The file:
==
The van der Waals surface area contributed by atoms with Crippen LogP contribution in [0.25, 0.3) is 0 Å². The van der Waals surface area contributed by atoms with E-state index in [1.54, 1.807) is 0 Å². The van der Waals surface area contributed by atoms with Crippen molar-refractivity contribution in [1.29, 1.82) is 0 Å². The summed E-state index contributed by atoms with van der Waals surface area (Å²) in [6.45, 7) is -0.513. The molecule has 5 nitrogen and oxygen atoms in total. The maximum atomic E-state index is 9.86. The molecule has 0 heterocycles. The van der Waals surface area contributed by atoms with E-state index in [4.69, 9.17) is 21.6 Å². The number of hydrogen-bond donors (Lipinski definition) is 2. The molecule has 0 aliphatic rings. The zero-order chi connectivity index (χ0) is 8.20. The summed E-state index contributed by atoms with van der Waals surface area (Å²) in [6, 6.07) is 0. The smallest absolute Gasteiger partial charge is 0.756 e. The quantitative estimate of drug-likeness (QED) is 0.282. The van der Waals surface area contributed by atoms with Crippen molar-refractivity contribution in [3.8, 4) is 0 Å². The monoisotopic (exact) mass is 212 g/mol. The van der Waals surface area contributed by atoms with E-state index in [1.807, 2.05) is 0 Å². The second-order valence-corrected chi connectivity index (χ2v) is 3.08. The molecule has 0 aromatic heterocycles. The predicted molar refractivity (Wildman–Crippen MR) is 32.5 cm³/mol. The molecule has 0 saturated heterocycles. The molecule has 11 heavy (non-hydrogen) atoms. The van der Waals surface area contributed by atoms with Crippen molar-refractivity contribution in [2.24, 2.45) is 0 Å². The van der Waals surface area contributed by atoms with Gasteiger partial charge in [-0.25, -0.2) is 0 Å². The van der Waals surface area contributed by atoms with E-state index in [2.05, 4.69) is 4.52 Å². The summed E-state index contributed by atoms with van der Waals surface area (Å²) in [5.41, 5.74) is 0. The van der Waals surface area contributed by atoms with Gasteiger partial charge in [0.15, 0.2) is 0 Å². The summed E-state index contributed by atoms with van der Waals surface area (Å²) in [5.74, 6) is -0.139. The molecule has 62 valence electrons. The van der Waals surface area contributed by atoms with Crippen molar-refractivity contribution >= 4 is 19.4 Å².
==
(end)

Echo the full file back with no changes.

The van der Waals surface area contributed by atoms with Crippen LogP contribution in [0.25, 0.3) is 0 Å². The van der Waals surface area contributed by atoms with E-state index in [1.54, 1.807) is 0 Å². The van der Waals surface area contributed by atoms with Crippen molar-refractivity contribution in [1.29, 1.82) is 0 Å². The summed E-state index contributed by atoms with van der Waals surface area (Å²) in [6.45, 7) is -0.513. The molecule has 5 nitrogen and oxygen atoms in total. The maximum atomic E-state index is 9.86. The molecule has 0 heterocycles. The van der Waals surface area contributed by atoms with E-state index in [4.69, 9.17) is 21.6 Å². The number of hydrogen-bond donors (Lipinski definition) is 2. The molecule has 0 aliphatic rings. The zero-order chi connectivity index (χ0) is 8.20. The summed E-state index contributed by atoms with van der Waals surface area (Å²) in [6, 6.07) is 0. The smallest absolute Gasteiger partial charge is 0.756 e. The quantitative estimate of drug-likeness (QED) is 0.282. The van der Waals surface area contributed by atoms with Crippen molar-refractivity contribution in [3.8, 4) is 0 Å². The monoisotopic (exact) mass is 212 g/mol. The van der Waals surface area contributed by atoms with E-state index in [1.807, 2.05) is 0 Å². The second-order valence-corrected chi connectivity index (χ2v) is 3.08. The molecule has 0 aromatic heterocycles. The predicted molar refractivity (Wildman–Crippen MR) is 32.5 cm³/mol. The molecule has 0 saturated heterocycles. The molecule has 11 heavy (non-hydrogen) atoms. The van der Waals surface area contributed by atoms with Crippen molar-refractivity contribution in [2.24, 2.45) is 0 Å². The van der Waals surface area contributed by atoms with Gasteiger partial charge in [-0.25, -0.2) is 0 Å². The van der Waals surface area contributed by atoms with E-state index in [2.05, 4.69) is 4.52 Å². The summed E-state index contributed by atoms with van der Waals surface area (Å²) in [5.41, 5.74) is 0. The van der Waals surface area contributed by atoms with Gasteiger partial charge in [0.15, 0.2) is 0 Å². The summed E-state index contributed by atoms with van der Waals surface area (Å²) in [5.74, 6) is -0.139. The molecule has 62 valence electrons. The van der Waals surface area contributed by atoms with Crippen molar-refractivity contribution >= 4 is 19.4 Å².